Cho NW, Dilley RL, Lampson MA, Greenberg RA: Interchromosomal Homology Searches Drive Directional ALT Telomere Movement and Synapsis. Cell 159(1): 108-21, 2014.

Verma P, Greenberg RA: Noncanonical Views of Homology Directed DNA Repair. Genes & Development 30(10): 1138-54, 2016.

Harding SM, Boiarsky J, and Greenberg RA: ATM dependent Silencing Links Nucleolar Chromatin Reorganization to DNA Damage Recognition. Cell Reports 13(2): 251-9, 2015.

Zeqiraj E, Tian L, Piggott CA, Pillon MC, Duffy NM, Ceccarelli DF, Keszei AF, Lorenzen K, Kurinov I, Orlicky S, Gish G, Heck AJR, Guarné A, Greenberg RA* and Sicheri F*: Higher order assembly of BRCC36–KIAA0157 is required for DUB activity and biological function. Molecular Cell 59(6): 970-83, 2015 Notes: *co-corresponding authorship.

Tang J, Cho NW, Cui G, Manion EM, Shanbhag NM, Botuyan MV, Mer G, Greenberg RA: Acetylation limits 53BP1 association with damaged chromatin to promote homologous recombination. Nature Structural & Molecular Biology 20(3): 317-25, 2013.

Jiang Q, Paramasivam M, Aressy B, Wu J, Bellani M, Tong W, Seidman MM, Greenberg RA: MERIT40 cooperates with BRCA2 to resolve DNA inter-strand crosslinks. Genes & Development 29(18): 1955-68, 2015.

Cho NW, Greenberg RA: Familiar ends with alternative endings. Nature 518(7538), 2015.

Solyom S, Aressy B, Pylkäs K, Patterson-Fortin J, Hartikainen JM, Kallioniemi A, Kauppila S, Nikkilä J, Kosma VM, Mannermaa A, Greenberg RA*, Winqvist R*: Breast cancer-associated Abraxas mutation disrupts nuclear localization and DNA damage response functions. Science Translational Medicine 4(122): 122ra-23, 2012 Notes: *Denotes co-corresponding authorship.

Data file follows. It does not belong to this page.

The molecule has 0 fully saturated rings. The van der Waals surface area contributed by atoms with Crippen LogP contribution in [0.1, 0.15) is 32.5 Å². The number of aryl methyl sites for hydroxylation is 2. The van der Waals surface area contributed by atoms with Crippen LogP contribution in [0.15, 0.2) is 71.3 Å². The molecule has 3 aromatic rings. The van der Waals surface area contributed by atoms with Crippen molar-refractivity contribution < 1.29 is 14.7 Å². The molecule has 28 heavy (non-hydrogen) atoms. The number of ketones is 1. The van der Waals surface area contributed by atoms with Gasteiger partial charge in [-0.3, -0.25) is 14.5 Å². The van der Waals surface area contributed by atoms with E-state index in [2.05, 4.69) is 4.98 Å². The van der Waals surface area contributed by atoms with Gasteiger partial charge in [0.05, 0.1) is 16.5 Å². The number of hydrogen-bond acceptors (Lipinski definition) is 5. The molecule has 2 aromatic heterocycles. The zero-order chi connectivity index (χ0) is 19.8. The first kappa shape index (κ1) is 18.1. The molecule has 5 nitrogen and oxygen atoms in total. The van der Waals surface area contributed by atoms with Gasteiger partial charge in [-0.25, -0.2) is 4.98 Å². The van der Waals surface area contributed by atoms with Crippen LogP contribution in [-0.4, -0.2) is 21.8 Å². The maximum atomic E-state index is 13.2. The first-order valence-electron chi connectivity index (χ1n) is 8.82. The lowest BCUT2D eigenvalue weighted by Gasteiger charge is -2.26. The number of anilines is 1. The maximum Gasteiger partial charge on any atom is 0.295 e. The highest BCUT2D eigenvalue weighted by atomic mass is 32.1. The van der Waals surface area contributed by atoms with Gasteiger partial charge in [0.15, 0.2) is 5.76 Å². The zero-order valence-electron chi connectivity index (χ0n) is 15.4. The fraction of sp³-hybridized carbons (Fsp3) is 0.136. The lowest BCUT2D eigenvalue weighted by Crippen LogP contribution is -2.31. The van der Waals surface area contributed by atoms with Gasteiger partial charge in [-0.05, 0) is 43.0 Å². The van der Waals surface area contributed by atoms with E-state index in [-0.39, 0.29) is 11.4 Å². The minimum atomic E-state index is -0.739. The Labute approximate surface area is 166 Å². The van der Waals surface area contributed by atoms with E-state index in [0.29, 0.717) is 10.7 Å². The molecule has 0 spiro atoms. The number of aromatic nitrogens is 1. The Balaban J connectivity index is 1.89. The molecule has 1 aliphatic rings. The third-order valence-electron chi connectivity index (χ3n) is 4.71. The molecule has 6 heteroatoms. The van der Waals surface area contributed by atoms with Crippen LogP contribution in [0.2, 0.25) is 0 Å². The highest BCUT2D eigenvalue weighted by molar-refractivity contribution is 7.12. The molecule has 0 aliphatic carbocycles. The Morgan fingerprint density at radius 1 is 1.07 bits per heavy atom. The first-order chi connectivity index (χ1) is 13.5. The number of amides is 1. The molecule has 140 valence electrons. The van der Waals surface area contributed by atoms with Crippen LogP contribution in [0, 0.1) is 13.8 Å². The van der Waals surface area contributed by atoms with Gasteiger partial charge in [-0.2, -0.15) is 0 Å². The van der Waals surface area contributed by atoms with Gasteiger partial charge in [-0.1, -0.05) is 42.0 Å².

Sawyer SL, Tian L, Kahkonen M, Schwartzentruber J, Kircher M, Majewski J, Dyment DA, Innes AM, Boycott KM, Moreau LA, Moilanen JS, Greenberg RA: Biallelic Mutations in BRCA1 Cause a New Fanconi Anemia Subtype. Cancer Discovery 5(2): 135-42, 2015.

Shao G, Patterson-Fortin J, Messick TE, Feng D, Shanbhag N, Wang Y, Greenberg RA: MERIT40 controls BRCA1-Rap80 complex integrity and recruitment to DNA double-strand breaks. Genes & Development 23(6): 740-54, 2009.

Sobhian B, Shao G, Lilli DR, Culhane AC, Moreau LA, Xia B, Livingston DM*, Greenberg RA*: RAP80 targets BRCA1 to specific ubiquitin structures at DNA damage sites. Science 316(5828): 1198-202, 2007 Notes: *co-corresponding authors.

Shanbhag NM, Rafalska-Metcalf IU, Balane-Bolivar C, Janicki SM, and Greenberg RA: ATM dependent chromatin changes silence transcription in cis to DNA Double Strand Breaks. Cell 141: 970-81, 2010.

Greenberg RA: BRCA1, everything but the RING? Science 334(6055): 459-60, 2012

Zheng H#, Gupta V#, Patterson-Fortin J#, Bhattacharya S#, Katlinski K, Wu J, Varghese B, Carbone CJ, Aressy B, Fuchs SY*, Greenberg RA*.: A BRISC-SHMT Complex Deubiquitinates IFNAR1 and Regulates Interferon Responses. Cell Reports 5(1): 180-93, 2013 Notes: # co-first author * co-corresponding author.

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Last updated: 04/27/2018